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Working to Alleviate Period Poverty with Community-Serving Organization in Philadelphia

menstration products

March 6, 2023

At the start of the 2022-2023 academic year, three Dornsife School of Public Health master’s students worked together to complete an Applied Practical Experience at the Center for Leadership, Development & Advocacy, Inc. (CLDA) that addressed period poverty in Philadelphia.

CLDA's mission is to "provide realistic opportunities for parents, guardians and caregivers to engage in polished decision-making, comprehensive activities and educational programs that increase their awareness of resources that not only develop their individual leadership and advocacy skills, but consistently offers strategies to support their children's achievement." They "seek to instill the values of being a good neighbor, being grateful and having empathy for those in tough circumstances by volunteering with children’s parents and/or guardians at events throughout Philadelphia."

Students Rashmeet Kaur, Precious Anyadike, and Meredith Anne Capuli worked directly with Teresa Duncan, MEd, EA, Executive Director of CLDA. Throughout their APE the students checked in weekly with CLDA leadership virtually, and two even did so from Canada and Philippines despite time zone differences.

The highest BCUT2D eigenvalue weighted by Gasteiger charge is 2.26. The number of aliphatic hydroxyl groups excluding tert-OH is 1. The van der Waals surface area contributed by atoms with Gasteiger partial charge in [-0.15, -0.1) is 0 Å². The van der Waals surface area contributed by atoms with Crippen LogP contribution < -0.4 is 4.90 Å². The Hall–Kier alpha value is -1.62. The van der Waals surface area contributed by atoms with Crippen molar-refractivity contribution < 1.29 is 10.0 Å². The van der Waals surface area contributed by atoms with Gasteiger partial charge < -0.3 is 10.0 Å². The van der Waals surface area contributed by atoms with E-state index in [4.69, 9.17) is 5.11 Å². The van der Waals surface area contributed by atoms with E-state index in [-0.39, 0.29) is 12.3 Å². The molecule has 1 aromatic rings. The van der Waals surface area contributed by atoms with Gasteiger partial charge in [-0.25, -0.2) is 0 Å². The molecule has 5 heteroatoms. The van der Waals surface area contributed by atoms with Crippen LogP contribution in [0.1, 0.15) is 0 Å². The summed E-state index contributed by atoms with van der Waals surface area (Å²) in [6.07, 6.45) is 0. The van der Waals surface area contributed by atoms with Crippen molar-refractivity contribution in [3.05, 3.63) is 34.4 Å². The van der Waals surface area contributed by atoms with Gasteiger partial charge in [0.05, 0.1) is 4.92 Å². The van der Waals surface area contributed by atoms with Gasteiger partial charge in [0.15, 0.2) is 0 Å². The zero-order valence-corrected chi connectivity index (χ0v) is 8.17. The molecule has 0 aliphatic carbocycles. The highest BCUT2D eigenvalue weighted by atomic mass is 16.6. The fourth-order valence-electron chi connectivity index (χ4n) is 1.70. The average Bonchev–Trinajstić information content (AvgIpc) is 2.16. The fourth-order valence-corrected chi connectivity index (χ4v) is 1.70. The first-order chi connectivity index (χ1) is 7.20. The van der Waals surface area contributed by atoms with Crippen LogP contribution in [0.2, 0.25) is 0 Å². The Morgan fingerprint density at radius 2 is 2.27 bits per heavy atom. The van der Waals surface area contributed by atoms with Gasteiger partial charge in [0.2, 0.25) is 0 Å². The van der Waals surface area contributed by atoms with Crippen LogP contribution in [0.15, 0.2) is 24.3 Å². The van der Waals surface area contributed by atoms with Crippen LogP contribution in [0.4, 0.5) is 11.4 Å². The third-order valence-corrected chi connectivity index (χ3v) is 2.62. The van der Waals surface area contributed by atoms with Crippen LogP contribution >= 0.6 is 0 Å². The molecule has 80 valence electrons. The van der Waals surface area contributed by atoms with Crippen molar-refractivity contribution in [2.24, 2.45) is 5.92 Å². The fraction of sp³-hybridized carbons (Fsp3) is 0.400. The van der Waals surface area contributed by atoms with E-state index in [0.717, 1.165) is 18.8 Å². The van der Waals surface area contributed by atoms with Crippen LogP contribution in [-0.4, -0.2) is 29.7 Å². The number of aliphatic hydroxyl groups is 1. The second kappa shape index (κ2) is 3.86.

Period poverty is a lack of access to menstrual products, education, hygiene facilities, waste management, or a combination of these.

According to the Journal of Global Health Reports, 16.9 million people who menstruate in the United States are living in poverty. Two-thirds of the 16.9 million low-income people who menstruate in the U.S. were unable to afford period products in 2021. The journal notes a lack of research on the topic and the need for further investigation.

Kaur, Anyadike, and Capuli first created a needs assessment that revealed additional strategies to alleviate period poverty in Philadelphia were critical. They then developed an awareness campaign about period poverty for social media, specifically Instagram, that included infographics.

They also helped to create and disseminate a policy memo for local government officials. This memo amplified facts, figures, and stories about those who lack access to period products. CLDA used these deliverables in meetings with the Philadelphia School District with a goal of ensuring students could access tampons, pads, menstrual cups, etc. without issue.

Duncan notes that the CLDA does not steer away from culturally taboo topics. “We want to change the conversation around period poverty,” she said.

Overall, Duncan felt Kaur, Anyadike, and Capuli were each real assets to the CLDA team. “These students thought about things deeply and they really cared,” she said. “They did hard work and really understood what the mission was.”

Learn about practice opportunities at Dornsife

Learn more about CLDA

Click to view the awareness campaign about period poverty that the students created for social media:

How does period poverty impact school aged youth in the US